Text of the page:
Accepted paper:

Mythologizing myth: A linguistic anthropological analysis of Fijian chiefdom

Authors:

Yuichi Asai (Keio University)

Paper short abstract:

This paper aims to analyze the Fijian chiefdom as a dialectical process of mythologizing myth and re-regimenting political reality among clans (yavusa) through the chief coronation ritual. In this endeavor, the paper focuses on the long-term discussion process about the past or myth of the land, namely performed by the elders in the Dawasamu district in Tailevu, Fiji, and examines how its narrative conveyed and visualized the prototype of the land past by re-identifying who the quintessential owners of the land were to install a chief. It also asks how the basic contrastive valued schema of "here and now" and "there and then" was analogically construed to the relationship between the supporters and opponents of the chief installation through highlighting that the chief coronation ritual was enacted as an icon of the re-interpreted schema of the mythical past of the land as an "orthodox" myth of the land, toppling down the current political regime among clans by eliminating the opponents (or devils). In this way, the paper attempts to integrate the two analytical points of view in Oceania cultural anthropology: 1) the semantic analysis of myth by Sahlins and others, whose ultimate focus is placed on denoting the symbolic structure as epitomized in the chief coronation ritual, 2) the pragmatic analysis in the recent discussion about kastom, which examines the ordinary narrative process of re-defining the criteria of orthodoxy on "tradition". In doing so, it applies the theoretical perspective of linguistic anthropology, which explicitly identifies the two different levels of event (praxis), i.e., the semantic (ritual) and pragmatic (narrative) aspects by re-identifying the problem in Sahlins' concept, "mytho-praxis", which displays reductionism in his semiotic viewpoint of acculturation as the dialectics of "structure" (myth) and "history" (event).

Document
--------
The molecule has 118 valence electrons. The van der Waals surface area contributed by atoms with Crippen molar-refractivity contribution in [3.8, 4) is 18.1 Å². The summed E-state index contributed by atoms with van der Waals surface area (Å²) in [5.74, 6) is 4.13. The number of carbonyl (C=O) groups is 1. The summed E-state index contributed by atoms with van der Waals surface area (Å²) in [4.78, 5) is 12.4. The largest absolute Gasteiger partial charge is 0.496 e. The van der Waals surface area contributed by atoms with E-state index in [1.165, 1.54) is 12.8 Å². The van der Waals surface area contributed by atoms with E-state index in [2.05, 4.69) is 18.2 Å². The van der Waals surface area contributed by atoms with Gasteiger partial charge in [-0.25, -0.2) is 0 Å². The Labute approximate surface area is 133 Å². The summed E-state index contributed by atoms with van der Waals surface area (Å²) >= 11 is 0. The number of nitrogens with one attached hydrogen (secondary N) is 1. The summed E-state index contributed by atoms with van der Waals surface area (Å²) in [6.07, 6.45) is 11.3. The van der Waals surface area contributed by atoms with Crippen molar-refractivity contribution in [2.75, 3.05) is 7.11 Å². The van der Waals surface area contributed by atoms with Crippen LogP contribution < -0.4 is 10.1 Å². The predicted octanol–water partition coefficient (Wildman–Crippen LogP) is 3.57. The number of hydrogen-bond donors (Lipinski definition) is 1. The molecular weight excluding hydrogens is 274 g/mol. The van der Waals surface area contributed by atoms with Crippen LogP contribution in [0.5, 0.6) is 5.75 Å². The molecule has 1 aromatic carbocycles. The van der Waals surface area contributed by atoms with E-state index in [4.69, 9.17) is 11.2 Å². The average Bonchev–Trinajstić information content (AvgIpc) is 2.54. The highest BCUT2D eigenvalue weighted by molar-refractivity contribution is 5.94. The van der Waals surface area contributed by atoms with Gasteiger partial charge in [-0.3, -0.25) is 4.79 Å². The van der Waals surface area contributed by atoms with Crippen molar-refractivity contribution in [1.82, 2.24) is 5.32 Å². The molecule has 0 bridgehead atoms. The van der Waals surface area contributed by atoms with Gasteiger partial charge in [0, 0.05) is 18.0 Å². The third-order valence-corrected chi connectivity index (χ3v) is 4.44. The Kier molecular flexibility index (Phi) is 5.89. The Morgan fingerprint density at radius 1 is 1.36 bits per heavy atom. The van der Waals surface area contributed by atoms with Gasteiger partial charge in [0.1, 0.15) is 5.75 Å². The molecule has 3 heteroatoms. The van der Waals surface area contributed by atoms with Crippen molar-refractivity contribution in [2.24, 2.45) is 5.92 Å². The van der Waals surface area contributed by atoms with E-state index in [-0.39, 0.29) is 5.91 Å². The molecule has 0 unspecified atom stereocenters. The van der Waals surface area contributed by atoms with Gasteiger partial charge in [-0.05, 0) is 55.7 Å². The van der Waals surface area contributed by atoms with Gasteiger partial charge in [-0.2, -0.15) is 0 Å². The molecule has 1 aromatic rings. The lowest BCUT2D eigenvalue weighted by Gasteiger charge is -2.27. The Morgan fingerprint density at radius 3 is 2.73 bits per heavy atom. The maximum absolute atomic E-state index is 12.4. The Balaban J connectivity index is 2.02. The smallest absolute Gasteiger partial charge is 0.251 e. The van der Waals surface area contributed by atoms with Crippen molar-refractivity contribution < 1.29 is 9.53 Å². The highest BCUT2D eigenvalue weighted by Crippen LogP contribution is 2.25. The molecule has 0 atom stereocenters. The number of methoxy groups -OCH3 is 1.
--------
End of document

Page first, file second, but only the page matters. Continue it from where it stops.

Paper long abstract:

This paper aims to analyze the Fijian chiefdom as a dialectical process of mythologizing myth and re-regimenting political reality among clans through the chief coronation ritual. In this endeavor, the paper focuses on the discussion process about the mythical past of the land in the Dawasamu, Fiji, and examines how its narrative visualized the prototype of the land past by re-identifying the quintessential owners of the land to install a chief. It also asks how the contrastive valued schema of "here and now" and "there and then" was analogically construed to the relationship between the supporters and opponents of the chief installation through highlighting that the chief coronation ritual was enacted as an icon of the re-interpreted schema of the mythical past of the land as an "orthodox" myth. In this way, the paper attempts to integrate the two analytical points of view in Oceania cultural anthropology: 1) the semantic analysis of myth by Sahlins and others, whose ultimate focus is placed on denoting the symbolic structure as epitomized in the chief coronation ritual, 2) the pragmatic analysis about kastom, examining the ordinary narrative process of re-defining the criteria of orthodoxy on "tradition". In doing so, it applies the theoretical perspective of linguistic anthropology, which explicitly identifies the two different levels of event (praxis), i.e., the semantic (ritual) and pragmatic (narrative) aspects by re-identifying the problem in Sahlins' concept, "mytho-praxis", which displays reductionism in his semiotic viewpoint of acculturation as the dialectics of "structure" (myth) and "history" (event).

panel WMW17
Language, linguistics, and culture